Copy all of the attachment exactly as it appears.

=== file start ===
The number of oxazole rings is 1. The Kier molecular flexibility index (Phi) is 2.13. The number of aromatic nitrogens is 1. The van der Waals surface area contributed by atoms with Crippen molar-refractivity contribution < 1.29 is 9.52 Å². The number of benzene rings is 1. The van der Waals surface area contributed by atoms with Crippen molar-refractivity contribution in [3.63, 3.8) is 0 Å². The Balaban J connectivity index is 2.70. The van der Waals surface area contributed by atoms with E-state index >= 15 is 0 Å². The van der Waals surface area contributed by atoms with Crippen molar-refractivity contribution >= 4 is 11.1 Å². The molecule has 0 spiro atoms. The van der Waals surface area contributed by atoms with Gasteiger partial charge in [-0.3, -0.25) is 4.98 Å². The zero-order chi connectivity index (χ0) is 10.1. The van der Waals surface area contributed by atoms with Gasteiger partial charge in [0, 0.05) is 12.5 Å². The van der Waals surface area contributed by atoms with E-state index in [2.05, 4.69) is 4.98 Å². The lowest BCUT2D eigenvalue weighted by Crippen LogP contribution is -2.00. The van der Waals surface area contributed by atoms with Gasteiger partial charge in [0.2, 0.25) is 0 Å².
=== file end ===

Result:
The number of oxazole rings is 1. The Kier molecular flexibility index (Phi) is 2.13. The number of aromatic nitrogens is 1. The van der Waals surface area contributed by atoms with Crippen molar-refractivity contribution < 1.29 is 9.52 Å². The number of benzene rings is 1. The van der Waals surface area contributed by atoms with Crippen molar-refractivity contribution in [3.63, 3.8) is 0 Å². The Balaban J connectivity index is 2.70. The van der Waals surface area contributed by atoms with E-state index >= 15 is 0 Å². The van der Waals surface area contributed by atoms with Crippen molar-refractivity contribution >= 4 is 11.1 Å². The molecule has 0 spiro atoms. The van der Waals surface area contributed by atoms with Gasteiger partial charge in [-0.3, -0.25) is 4.98 Å². The zero-order chi connectivity index (χ0) is 10.1. The van der Waals surface area contributed by atoms with Gasteiger partial charge in [0, 0.05) is 12.5 Å². The van der Waals surface area contributed by atoms with E-state index in [2.05, 4.69) is 4.98 Å². The lowest BCUT2D eigenvalue weighted by Crippen LogP contribution is -2.00. The van der Waals surface area contributed by atoms with Gasteiger partial charge in [0.2, 0.25) is 0 Å².